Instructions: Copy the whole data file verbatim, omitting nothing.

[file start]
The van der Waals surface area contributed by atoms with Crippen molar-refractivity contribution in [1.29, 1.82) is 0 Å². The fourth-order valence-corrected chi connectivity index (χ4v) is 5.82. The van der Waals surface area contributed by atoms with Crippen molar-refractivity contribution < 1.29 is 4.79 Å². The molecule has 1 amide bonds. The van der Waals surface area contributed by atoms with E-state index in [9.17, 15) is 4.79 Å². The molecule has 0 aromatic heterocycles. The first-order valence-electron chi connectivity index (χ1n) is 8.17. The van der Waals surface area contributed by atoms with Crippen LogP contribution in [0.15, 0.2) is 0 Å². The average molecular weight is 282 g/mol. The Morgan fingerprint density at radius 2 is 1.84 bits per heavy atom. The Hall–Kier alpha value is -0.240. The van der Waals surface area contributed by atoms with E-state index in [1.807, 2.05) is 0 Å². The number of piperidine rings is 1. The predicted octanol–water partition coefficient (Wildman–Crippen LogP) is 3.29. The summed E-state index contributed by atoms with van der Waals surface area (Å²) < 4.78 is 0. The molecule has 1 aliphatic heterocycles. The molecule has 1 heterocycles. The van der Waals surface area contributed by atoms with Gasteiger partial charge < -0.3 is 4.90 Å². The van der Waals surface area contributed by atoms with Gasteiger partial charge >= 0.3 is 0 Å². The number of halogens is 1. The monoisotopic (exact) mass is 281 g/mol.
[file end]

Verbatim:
The van der Waals surface area contributed by atoms with Crippen molar-refractivity contribution in [1.29, 1.82) is 0 Å². The fourth-order valence-corrected chi connectivity index (χ4v) is 5.82. The van der Waals surface area contributed by atoms with Crippen molar-refractivity contribution < 1.29 is 4.79 Å². The molecule has 1 amide bonds. The van der Waals surface area contributed by atoms with E-state index in [9.17, 15) is 4.79 Å². The molecule has 0 aromatic heterocycles. The first-order valence-electron chi connectivity index (χ1n) is 8.17. The van der Waals surface area contributed by atoms with Crippen LogP contribution in [0.15, 0.2) is 0 Å². The average molecular weight is 282 g/mol. The Morgan fingerprint density at radius 2 is 1.84 bits per heavy atom. The Hall–Kier alpha value is -0.240. The van der Waals surface area contributed by atoms with E-state index in [1.807, 2.05) is 0 Å². The number of piperidine rings is 1. The predicted octanol–water partition coefficient (Wildman–Crippen LogP) is 3.29. The summed E-state index contributed by atoms with van der Waals surface area (Å²) < 4.78 is 0. The molecule has 1 aliphatic heterocycles. The molecule has 1 heterocycles. The van der Waals surface area contributed by atoms with Gasteiger partial charge < -0.3 is 4.90 Å². The van der Waals surface area contributed by atoms with Gasteiger partial charge >= 0.3 is 0 Å². The number of halogens is 1. The monoisotopic (exact) mass is 281 g/mol.